The district court granted the government's motions. It concluded that McMillian did not file a timely claim and therefore lacked statutory standing to oppose forfeiture. Even if the court had granted his request for a 120-day extension from the deadline of June 15, the court explained, that extension would have expired a week before he filed his claim. McMillian asked the court to reconsider. Expanding on earlier assertions, he argued that he thought he needed to file receipts and proof of ownership with the claim and he had limited access to these materials while shuttled between prisons. The district court denied McMillian's motion.
On appeal McMillian challenges the district court's rulings. He first argues that his unsworn answer and requests for more time showed a timely interest in the property, establishing standing. But McMillian does not dispute that he missed the deadline in Rule G(5) to file a verified claim; and timely filing of a claim is needed to acquire standing to oppose forfeiture. See United States v. Commodity Account No. 549 54930 at Saul Stone & Co., 219 F.3d 595, 597 (7th Cir. 2000) (discussing statutory standing under the predecessor rule). Neither McMillian's unsworn answer nor his requests for more time fulfilled the claim requirements of Rule G(5) for standing. See United States v. U.S. Currency in the Amount of $2,857.00, 754 F.2d 208, 213 (7th Cir. 1985); United States v. $23,000 in U.S. Currency, 356 F.3d 157, 163 (1st Cir. 2004).
Next McMillian asserts that because his delay was caused by his status as a pro se prisoner in transit, the district court abused its discretion when it dismissed his late claim. The district court could have accepted McMillian's late claim but did not have to. See U.S. Currency in the Amount of $2,857.00, 754 F.2d at 215. And its decision to reject the claim was reasonable. First McMillan gave no good reason for his delay. We can assume that, as a prisoner in transit, he lacked access to his regular possessions. But to file a claim he didn't need these things. He needed only to describe the claimed property, swear to his interest in it, and serve the government. FED. R. CIV. P. SUPP. R. G(5)(a). This he could do. Second, he ignored the government's warning that if he did not file a verified claim by July 15 it would move for default. Third, the extra time that he took was substantial: When he filed his claim, more than 90 days had elapsed from the denial of his second request for an extension and more than 120 days elapsed from the original extended deadline.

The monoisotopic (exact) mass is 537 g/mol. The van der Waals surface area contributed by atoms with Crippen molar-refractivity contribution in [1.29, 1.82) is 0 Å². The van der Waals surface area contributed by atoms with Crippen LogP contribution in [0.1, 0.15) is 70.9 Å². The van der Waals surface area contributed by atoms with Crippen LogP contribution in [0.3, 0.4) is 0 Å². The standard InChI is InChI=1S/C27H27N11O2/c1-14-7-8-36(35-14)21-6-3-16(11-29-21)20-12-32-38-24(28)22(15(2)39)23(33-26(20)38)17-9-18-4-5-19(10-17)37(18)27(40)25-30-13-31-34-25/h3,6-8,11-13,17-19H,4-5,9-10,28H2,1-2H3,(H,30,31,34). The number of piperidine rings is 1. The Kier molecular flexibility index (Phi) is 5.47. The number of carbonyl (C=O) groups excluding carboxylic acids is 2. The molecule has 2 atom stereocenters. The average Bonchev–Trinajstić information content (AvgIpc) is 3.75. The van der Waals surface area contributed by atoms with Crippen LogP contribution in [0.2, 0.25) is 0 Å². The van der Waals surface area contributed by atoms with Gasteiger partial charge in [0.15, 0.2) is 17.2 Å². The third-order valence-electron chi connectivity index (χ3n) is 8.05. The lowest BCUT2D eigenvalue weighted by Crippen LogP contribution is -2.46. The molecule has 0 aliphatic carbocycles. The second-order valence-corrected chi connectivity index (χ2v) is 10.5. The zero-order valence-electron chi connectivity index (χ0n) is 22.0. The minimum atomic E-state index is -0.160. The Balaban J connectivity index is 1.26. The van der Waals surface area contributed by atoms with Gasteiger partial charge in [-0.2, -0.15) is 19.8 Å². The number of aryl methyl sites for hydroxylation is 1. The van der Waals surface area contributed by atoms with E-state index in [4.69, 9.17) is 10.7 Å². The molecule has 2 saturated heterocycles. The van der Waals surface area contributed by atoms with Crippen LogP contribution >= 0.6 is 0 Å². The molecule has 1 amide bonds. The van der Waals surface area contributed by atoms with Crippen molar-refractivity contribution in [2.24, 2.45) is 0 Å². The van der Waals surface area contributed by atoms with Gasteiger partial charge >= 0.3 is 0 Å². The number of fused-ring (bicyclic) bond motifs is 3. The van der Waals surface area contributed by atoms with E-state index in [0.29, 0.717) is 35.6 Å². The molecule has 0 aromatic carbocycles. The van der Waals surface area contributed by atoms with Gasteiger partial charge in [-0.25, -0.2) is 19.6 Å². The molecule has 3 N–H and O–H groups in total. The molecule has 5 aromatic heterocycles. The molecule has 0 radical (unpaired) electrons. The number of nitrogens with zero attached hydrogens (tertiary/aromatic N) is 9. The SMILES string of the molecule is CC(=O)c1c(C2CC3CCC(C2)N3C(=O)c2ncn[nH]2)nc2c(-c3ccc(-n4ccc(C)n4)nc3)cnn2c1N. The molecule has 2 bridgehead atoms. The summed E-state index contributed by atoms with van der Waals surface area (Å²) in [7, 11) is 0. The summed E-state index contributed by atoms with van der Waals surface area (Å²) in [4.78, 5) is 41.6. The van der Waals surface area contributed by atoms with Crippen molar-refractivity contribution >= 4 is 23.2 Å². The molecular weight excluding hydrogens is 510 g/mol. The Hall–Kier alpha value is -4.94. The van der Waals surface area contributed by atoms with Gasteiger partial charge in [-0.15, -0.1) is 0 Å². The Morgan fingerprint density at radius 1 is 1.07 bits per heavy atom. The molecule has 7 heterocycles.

The district court also reasonably refused to reconsider the dismissal of his untimely claim and the default. McMillian attributed his delay to his erroneous belief that he needed receipts and legal materials, which were not available to him while in transit, to file a claim. But this error does not justify his untimely claim. Mistakes of law (even by plaintiffs proceeding pro se) generally do not excuse compliance with deadlines. See McNeil v. United States, 508 U.S. 106, 113 (1993); McMasters v. United States, 260 F.3d 814, 818 (7th Cir. 2001). McMillan also argued that he delayed because he was waiting for the court to address his letter requests for more time. But when he wrote those letters, the district court had already decided that delays based on excuses contained in those letters would be “inimical” to justice. Thus for the same reasons the court's initial decision was reasonable, so was its denial of McMillian's motion to reconsider.
We have considered McMillian's remaining arguments, and none has merit.